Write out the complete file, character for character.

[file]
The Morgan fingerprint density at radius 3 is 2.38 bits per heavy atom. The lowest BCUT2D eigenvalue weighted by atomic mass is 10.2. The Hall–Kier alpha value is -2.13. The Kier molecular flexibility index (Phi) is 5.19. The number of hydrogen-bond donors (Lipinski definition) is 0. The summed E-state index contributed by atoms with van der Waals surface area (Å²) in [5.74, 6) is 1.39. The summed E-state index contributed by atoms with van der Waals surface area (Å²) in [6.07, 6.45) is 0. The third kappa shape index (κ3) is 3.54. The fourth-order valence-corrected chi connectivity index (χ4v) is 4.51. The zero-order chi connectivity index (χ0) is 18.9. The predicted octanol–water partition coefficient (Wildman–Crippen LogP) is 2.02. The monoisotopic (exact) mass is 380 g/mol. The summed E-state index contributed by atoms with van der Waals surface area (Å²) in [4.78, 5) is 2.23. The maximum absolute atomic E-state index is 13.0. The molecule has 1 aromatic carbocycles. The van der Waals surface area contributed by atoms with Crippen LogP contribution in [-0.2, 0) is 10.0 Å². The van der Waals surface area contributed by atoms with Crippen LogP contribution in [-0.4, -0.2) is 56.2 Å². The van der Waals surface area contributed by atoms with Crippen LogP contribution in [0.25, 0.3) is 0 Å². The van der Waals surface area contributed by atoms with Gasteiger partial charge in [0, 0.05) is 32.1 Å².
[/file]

The Morgan fingerprint density at radius 3 is 2.38 bits per heavy atom. The lowest BCUT2D eigenvalue weighted by atomic mass is 10.2. The Hall–Kier alpha value is -2.13. The Kier molecular flexibility index (Phi) is 5.19. The number of hydrogen-bond donors (Lipinski definition) is 0. The summed E-state index contributed by atoms with van der Waals surface area (Å²) in [5.74, 6) is 1.39. The summed E-state index contributed by atoms with van der Waals surface area (Å²) in [6.07, 6.45) is 0. The third kappa shape index (κ3) is 3.54. The fourth-order valence-corrected chi connectivity index (χ4v) is 4.51. The zero-order chi connectivity index (χ0) is 18.9. The predicted octanol–water partition coefficient (Wildman–Crippen LogP) is 2.02. The monoisotopic (exact) mass is 380 g/mol. The summed E-state index contributed by atoms with van der Waals surface area (Å²) in [4.78, 5) is 2.23. The maximum absolute atomic E-state index is 13.0. The molecule has 1 aromatic carbocycles. The van der Waals surface area contributed by atoms with Crippen LogP contribution in [-0.2, 0) is 10.0 Å². The van der Waals surface area contributed by atoms with Crippen LogP contribution in [-0.4, -0.2) is 56.2 Å². The van der Waals surface area contributed by atoms with Crippen LogP contribution in [0.25, 0.3) is 0 Å². The van der Waals surface area contributed by atoms with Gasteiger partial charge in [0, 0.05) is 32.1 Å².